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Art in the Churches

I was up in North Yorkshire last week hoping to walk the fells around Hubberholme and Yockenthwaite in upper Langstrothdale as I had done the year before. Sadly this year the weather was pretty inclement to say the least. Grim, the locals might call it.

I’d picked up some leaflets and information about what’s on in North Yorkshire and one brochure caught my eye. It was for an art trail called Sculpt centred around a group of villages north of Ripon where an organisation called Art in the Churches have installed works of art in seven historic churches. I can’t get enough of visiting churches, particularly small out-of-the-way churches and the little thumbnail photos of some of the installations were intriguing.

The churches are in seven villages around the market town of Masham (what a great market square that is!). The first one I stopped at was St Mary’s in North Stainley where there is a magnificent triptych called Every Small Difference by Sarah Williams. Every Small Difference is about how vulnerable our world is to climate change, our responsibility to protect it and our own vulnerability too.

In St John the Evangelist church, Mickley I came across a wonderful installation by Alexandra Carr called Cloud of Unknowing which is a large perspex cube suspended from the church rafters and lit by red and yellow spotlights. Inside the cube is a dry ice ‘gizmo’ which, once every ten minutes or so, emits a swirling fog of cloud which drifts out of the edges of the cube and envelops the interior of this tiny church.

A short drive further on brought me to the village of Healey and St Paul’s church where I discovered six enormous cocoons suspended from the lantern tower. The title of the work Le Bon Temps Viendra (The good times will come) is the motto of the Harcourt family, who funded the building of Healey church. The cocoons are made from raw materials including woven metal mesh, copper, bronze, brass, steel, glass, silk cocoons, acacia gum arabic, gold leaf and other materials and are the creation of Ana Rosa Hopkins.

Another St Mary’s church is to be found in Masham where its stands on the edge of the enormous and very splendid market square. In St Mary’s I found Neons of Heaven by Silvia Lerin, one hundred bright blue tubes suspended from the church roof. Neons of Heaven represent that moment of encounter with ourselves – and you do encounter yourself when you walk under the tubes. Glance up as you pass and see yourself reflected in the circular mirrors hidden in the base of each tube.

At Snape the next work of art is installed in the chapel of Snape Castle, hidden away around the back of the castle and up a flight of stairs. Here is Wonder and War in Heaven by Jonathan Gibb inspired by the much decayed ceiling fresco in the chapel, painted by Antonio Verrio (1636-1707).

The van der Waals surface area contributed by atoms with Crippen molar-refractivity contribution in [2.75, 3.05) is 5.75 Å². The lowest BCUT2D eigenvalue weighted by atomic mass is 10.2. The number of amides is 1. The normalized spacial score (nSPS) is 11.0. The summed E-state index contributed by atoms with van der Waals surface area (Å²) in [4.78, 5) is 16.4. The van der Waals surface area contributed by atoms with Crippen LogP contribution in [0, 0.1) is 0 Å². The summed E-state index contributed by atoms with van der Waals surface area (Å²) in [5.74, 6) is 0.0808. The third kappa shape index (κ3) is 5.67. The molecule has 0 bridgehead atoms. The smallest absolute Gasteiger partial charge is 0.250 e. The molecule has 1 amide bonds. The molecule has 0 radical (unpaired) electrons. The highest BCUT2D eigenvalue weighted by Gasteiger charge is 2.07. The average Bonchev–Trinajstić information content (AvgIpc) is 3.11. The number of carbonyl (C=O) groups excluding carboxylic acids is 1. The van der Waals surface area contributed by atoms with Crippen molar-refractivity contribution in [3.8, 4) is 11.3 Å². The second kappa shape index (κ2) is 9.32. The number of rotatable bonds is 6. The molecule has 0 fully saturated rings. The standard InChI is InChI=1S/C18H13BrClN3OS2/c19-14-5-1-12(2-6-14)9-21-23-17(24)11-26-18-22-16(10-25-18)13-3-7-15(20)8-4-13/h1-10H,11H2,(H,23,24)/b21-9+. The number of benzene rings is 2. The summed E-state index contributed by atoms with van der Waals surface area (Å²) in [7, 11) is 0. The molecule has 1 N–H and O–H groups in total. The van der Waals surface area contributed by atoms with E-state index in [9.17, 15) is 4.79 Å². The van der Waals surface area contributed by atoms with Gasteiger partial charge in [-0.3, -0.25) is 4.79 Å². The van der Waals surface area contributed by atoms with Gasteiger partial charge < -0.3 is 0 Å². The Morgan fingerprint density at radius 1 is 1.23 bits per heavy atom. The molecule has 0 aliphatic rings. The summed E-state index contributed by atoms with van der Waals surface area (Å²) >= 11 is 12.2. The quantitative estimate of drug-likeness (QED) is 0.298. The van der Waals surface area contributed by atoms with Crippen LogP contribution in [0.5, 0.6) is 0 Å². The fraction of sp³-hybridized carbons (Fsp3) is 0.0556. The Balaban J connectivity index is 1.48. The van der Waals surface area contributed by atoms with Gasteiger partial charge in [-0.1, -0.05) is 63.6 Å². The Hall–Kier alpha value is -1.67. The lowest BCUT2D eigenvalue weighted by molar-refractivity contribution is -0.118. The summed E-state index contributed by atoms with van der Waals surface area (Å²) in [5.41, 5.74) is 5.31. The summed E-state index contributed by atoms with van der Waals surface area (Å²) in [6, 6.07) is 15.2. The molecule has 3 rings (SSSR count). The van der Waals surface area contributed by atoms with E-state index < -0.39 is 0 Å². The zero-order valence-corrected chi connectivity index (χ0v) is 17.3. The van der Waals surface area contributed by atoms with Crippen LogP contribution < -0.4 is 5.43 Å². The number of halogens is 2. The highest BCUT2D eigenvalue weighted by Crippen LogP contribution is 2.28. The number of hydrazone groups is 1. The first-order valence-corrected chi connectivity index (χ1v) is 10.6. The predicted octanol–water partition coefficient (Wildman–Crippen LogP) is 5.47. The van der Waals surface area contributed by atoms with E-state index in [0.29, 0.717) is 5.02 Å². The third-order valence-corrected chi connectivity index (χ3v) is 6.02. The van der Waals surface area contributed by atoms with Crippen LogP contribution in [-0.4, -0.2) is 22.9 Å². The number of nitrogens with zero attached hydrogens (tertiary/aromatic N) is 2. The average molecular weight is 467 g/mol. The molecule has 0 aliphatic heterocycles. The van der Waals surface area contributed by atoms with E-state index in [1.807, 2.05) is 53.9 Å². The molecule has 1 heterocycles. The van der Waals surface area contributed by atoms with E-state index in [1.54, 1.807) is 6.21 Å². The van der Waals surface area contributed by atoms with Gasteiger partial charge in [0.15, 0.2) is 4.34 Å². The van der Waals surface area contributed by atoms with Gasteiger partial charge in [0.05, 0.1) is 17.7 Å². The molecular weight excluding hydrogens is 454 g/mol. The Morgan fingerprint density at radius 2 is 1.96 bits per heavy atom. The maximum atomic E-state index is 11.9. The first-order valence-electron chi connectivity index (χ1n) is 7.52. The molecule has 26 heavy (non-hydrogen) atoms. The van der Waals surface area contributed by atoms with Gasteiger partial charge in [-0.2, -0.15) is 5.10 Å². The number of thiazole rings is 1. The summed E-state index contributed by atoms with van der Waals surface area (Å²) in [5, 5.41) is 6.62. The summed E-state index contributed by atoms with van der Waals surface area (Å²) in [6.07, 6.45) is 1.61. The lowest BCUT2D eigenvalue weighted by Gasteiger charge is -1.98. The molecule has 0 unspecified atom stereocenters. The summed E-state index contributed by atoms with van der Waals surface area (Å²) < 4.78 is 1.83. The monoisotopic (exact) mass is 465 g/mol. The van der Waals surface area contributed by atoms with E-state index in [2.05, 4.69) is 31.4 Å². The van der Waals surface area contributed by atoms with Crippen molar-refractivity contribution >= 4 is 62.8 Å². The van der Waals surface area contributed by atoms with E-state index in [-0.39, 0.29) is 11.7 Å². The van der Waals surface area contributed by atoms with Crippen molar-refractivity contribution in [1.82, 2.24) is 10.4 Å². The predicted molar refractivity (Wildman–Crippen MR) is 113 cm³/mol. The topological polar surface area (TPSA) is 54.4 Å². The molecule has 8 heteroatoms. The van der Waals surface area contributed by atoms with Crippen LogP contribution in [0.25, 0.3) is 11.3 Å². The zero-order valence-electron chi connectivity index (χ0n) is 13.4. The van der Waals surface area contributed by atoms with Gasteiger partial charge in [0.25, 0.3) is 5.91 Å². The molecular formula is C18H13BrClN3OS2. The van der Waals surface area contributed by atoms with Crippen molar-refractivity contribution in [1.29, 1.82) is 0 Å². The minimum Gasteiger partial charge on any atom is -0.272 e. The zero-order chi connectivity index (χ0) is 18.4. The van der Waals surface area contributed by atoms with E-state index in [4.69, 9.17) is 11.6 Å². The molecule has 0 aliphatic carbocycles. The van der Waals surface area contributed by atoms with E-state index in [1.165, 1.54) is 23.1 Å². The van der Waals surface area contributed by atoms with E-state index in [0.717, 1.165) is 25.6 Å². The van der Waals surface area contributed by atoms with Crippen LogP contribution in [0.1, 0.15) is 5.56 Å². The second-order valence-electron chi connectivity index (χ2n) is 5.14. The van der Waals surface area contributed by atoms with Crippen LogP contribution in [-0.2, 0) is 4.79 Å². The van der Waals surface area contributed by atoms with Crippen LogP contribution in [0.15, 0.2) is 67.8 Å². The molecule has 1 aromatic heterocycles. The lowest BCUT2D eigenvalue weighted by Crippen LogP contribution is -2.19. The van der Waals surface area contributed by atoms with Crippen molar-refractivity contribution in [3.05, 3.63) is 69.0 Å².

Next up was the church of St Michael the Archangel in the pretty village of Well. When I entered the church it was very dark and very quiet. Not a living soul. Oh, there were souls a-plenty, sure enough but none living. As my eyes got accustomed to the low light I saw Harriet Hill’s amazing Rock of Ages suspended by six fine red cords a foot above the stone floor of the side chapel. It really took my breath away. And then as I approached I came to realise this gargantuan rock was not a rock at all but a boulder made of felted wool interwoven with bits of grass and straw and bits of binder twine over a stout wicker framework. This stone didn’t weigh several tons, more likely several pounds.

The last church on the art trail was West Tanfield and a lovely church called St Nicholas’. The artist here is a chap called Eduardo Niebla and his name sounded very familiar but for the life of me I couldn’t place him. And then it dawned on me. Eduardo Niebla is a musician and fine flamenco guitarist and 30 years ago I designed an album cover for him and fellow guitarist Antonio Forcione for the Virgin Venture record label. The album is called Celebration and very good it is. (Ahem, and a good album cover too).

Niebla’s installation in St Nicholas’ church is a sound installation called The Seven Colours and is a composition about community, combining the sounds of the microcosm of West Tanfield’s community with those of the global community. The sentiment being that mankind should celebrate all communities with their different colours across all seven continents.

Like to hear it? Here it is:

Sculpt is on until 28 September 2019. If you get the opportunity to visit all seven churches or even see just some of the works, I can’t recommend it enough. More details about the art trail can be found on their website here.

And here’s a filmed report on Sculpt by BBC Look North . . .

One thought on “Art in the Churches”

  1. Sue Testar
     ·  Reply

    What a wonderful experience! Perhaps the weather did you a favour this time! I’m also passionate about churches! I’m not particularly religious but they do ground me and these ancient buildings hold our history! If fact recorded it!

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